With WWI now underway, Davie focused its attention on meeting the needs of allied navies. Over the next six years, Davie would build over 300 vessels for the French, British and Canadian navies. With merchant shipping coming under attack from German submarines at one point leaving Britain with only six weeks of food supply, Davie produced over 200 submarine chasers to counter the threat.
With the Great War now over, Davie focused its attention on building some of the world’s then largest freighters and passenger ships for its then owner, Canada Steamship Lines (CSL). Davie’s contribution to Canada Steamship Line during this period was a key contributor to making CSL what it is today.
WWII sparked a second rush by allied countries for ships. As opposed to the Great War of 1914-1918, this time the theatre for war was primarily at sea which meant Davie had to produce more sophisticated vessels to combat the new threat. Davie built over 60 ships during this short period for the Canadian, British and French navies. These included corvettes, frigates and landing craft for active operations as well as minesweepers and auxiliary ships to support the navies and merchant shipping fleet.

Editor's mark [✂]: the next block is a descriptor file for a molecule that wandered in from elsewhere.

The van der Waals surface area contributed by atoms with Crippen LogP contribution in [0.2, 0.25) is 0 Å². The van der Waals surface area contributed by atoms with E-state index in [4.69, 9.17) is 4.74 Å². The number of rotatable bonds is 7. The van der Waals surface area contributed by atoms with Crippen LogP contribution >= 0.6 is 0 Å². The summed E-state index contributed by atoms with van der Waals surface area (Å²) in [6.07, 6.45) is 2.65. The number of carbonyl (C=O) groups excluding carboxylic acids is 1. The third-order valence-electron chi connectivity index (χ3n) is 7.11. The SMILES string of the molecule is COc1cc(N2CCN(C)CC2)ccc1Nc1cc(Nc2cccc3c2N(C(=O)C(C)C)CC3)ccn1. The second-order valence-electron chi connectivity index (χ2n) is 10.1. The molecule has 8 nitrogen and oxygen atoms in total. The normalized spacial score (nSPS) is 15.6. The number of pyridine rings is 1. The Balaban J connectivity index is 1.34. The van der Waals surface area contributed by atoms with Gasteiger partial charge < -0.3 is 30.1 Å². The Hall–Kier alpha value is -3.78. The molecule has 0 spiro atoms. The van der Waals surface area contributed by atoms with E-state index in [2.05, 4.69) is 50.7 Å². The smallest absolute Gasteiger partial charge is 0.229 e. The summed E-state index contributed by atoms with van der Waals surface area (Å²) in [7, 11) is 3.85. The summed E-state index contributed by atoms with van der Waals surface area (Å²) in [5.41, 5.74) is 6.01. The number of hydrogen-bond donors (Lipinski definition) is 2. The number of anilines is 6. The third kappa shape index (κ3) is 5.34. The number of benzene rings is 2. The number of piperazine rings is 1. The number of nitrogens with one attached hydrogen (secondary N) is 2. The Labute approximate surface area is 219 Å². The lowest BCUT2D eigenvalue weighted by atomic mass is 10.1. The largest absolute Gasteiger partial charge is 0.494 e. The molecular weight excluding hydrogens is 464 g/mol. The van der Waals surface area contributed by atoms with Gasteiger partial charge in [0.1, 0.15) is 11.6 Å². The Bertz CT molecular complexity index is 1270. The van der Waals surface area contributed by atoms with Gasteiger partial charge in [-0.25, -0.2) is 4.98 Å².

With the war now over and rapid globalization taking place, Davie became one of the world’s leading commercial shipbuilders attracting orders for general cargo ships, bulk carriers, tankers and fishing vessels from clients all over the world. Having delivered some of the strategically most important ships during the Second World War, Davie also went on to build series after series of surface combatants for the Canadian and international navies during this period. At that time, Davie also expanded its general engineering capabilities to tackle a number of complex infrastructure projects.